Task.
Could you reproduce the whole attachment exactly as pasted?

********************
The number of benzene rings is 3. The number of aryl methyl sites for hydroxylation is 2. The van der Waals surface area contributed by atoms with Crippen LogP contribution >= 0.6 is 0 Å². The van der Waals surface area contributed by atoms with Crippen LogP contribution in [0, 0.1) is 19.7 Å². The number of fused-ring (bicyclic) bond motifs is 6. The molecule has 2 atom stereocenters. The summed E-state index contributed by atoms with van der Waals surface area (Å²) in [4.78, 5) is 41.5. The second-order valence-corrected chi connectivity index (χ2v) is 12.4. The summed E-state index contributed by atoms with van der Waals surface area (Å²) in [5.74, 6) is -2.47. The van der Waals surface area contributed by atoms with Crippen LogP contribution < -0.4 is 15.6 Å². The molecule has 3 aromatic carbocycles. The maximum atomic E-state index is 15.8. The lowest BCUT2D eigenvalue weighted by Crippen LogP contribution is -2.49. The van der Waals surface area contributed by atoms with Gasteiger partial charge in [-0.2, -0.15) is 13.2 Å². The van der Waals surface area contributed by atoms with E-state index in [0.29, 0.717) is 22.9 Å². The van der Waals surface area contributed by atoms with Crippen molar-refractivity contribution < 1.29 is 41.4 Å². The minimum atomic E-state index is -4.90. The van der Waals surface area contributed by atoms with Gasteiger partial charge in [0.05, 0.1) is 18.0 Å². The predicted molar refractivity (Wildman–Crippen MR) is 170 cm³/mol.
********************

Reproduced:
The number of benzene rings is 3. The number of aryl methyl sites for hydroxylation is 2. The van der Waals surface area contributed by atoms with Crippen LogP contribution >= 0.6 is 0 Å². The van der Waals surface area contributed by atoms with Crippen LogP contribution in [0, 0.1) is 19.7 Å². The number of fused-ring (bicyclic) bond motifs is 6. The molecule has 2 atom stereocenters. The summed E-state index contributed by atoms with van der Waals surface area (Å²) in [4.78, 5) is 41.5. The second-order valence-corrected chi connectivity index (χ2v) is 12.4. The summed E-state index contributed by atoms with van der Waals surface area (Å²) in [5.74, 6) is -2.47. The van der Waals surface area contributed by atoms with Crippen LogP contribution < -0.4 is 15.6 Å². The molecule has 3 aromatic carbocycles. The maximum atomic E-state index is 15.8. The lowest BCUT2D eigenvalue weighted by Crippen LogP contribution is -2.49. The van der Waals surface area contributed by atoms with Gasteiger partial charge in [-0.2, -0.15) is 13.2 Å². The van der Waals surface area contributed by atoms with E-state index in [0.29, 0.717) is 22.9 Å². The van der Waals surface area contributed by atoms with Crippen molar-refractivity contribution < 1.29 is 41.4 Å². The minimum atomic E-state index is -4.90. The van der Waals surface area contributed by atoms with Gasteiger partial charge in [0.05, 0.1) is 18.0 Å². The predicted molar refractivity (Wildman–Crippen MR) is 170 cm³/mol.